27, 2008: Alox Kites and Toys
had a little time to look at and photograph the material I received
from Nancy Frier a few days ago. (See yesterday's entry.) I've begun
work on a new Web article on Alox products and especially Alox kites,
but I can post some early photos.
At left is the "Rocket Ship" kite design, but it's not
printed from the plate I showed you yesterday. The text and the
spaceship are in different colors, indicating that they had separate
plates at some point for two-color printing. The kite is 30"
high and 24" wide, the same as Hi-Flier's Playmates of the
Clouds. The Rocket Ship kites were printed on four different colors
of paper, in either a single color or a two-color design. The catalog
number of this size of kite was #324. As best I can tell (and I
will ask Nancy about this) there was no specific SKU number for
a given design in a given size. Kites in this size were printed
two-up on sheets of paper 30" X 50" and then cut and trimmed
to the final diamond shape. The kite shown here is post-1964 because
the Alox patent #3,330,511 is printed on it. Alox did a big business
in promotional kites in this size. I have a few, and will photograph
them when we get back to Colorado.
Later on Alox sold a larger kite in a form factor I don't think
Hi-Flier or any other contemporary firm used: 40" X 40".
The one I have is in plastic, with a more modern Rocket Ship design.
This is size #420, and was sold in this design and an American Eagle
design, in several colors of plastic and ink. Most diamond kites
are a little taller than they are wide for stability (useful given
that most kids have no idea how to fly kites and learn by painful
experience) but bow kites in this proportion or even wider than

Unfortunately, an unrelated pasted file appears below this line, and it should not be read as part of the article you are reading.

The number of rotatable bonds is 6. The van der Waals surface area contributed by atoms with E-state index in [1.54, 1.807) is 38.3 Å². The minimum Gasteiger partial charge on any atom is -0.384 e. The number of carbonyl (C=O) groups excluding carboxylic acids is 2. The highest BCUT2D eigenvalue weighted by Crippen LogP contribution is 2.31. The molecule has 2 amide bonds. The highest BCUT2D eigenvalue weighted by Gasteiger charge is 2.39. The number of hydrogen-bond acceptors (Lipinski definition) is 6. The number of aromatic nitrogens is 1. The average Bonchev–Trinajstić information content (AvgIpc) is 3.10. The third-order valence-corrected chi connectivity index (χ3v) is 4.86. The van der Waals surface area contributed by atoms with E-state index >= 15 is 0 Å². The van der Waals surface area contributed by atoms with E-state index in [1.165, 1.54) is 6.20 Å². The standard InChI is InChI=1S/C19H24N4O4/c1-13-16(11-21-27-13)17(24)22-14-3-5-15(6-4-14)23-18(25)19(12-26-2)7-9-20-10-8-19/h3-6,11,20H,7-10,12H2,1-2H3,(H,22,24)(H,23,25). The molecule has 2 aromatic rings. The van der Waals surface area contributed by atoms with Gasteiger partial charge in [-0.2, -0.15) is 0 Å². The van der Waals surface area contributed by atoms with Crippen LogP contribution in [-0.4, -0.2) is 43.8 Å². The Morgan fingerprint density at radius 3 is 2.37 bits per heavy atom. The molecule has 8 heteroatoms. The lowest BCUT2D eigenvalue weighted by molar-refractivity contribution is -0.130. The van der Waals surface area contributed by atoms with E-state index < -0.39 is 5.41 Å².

they are tall can be flown with only a little more skill. These
are called Malay
kites, presumably because their design originated in Malaya.
Alox also sold barn door kites and box kites. I have a couple of
the box kites and will post photos once I get back home and can
(carefully) assemble them for display. (One will need some careful
repair to the paper sail.) As best I know, Alox was unique in selling
a plastic box kite, which was dimensionally similar to the Hi-Flier
paper box kiteand probably a lot more durable.
Alox sold kite string pre-wound on hardwood dowels rather than
on cardboard tubes, as Hi-Flier did. Lengths included 200 feet,
250 feet and 700 feet. Early kite cord was the familiar cotton twine,
but in later years Alox sold a polyester fiber cord called "American
Eagle twine" that was much stronger than cotton, and similar
to Hi-Flier's Megalon. Other toys in the Alox line included yo-yos
of various designs (called "Flying Disks" to avoid the
Duncan trademark on "yo-yo"), whistles, sound-effects
whips, "carnival canes," jacks sets, Chinese checkers
boards, and many kinds of marbles. Their sales sheets are fascinating,
and once I scan them I will incorporate them in my upcoming article
Alox closed in good part because a lot of their bread-and-butter
items, especially toys, began coming in from China in huge quantities
in the 1980s. Anybody who gets the Oriental
Trading Company catalogs will know just what I mean here. You
can get plastic kites from China (I have a few, and they're in the
Oriental Trading catalog every spring) but they are lousy kites,
and diabolically difficult to fly. I still think that nothing has
ever beaten the 36" paper diamond kite in stability and "getting
up to speed" in young, inexperienced hands. Even with a sail
badly glued from newspaper, such kites went up enthusiastically
and practically flew themselves. It's a bit of a tragedy that diamond
kites have become rare (the ubiquitous deltas are cranky and in
my opinion hugely overrated) and a serious tragedy that paper kites
as a whole have become extinct.
They don't have to be. The sticks can be had at Hobby Lobby or
Michael's. The newspaper is in the recycle bin. Cotton twine is
at Home Depot, and Elmer's Glue will stand in for mucilege. What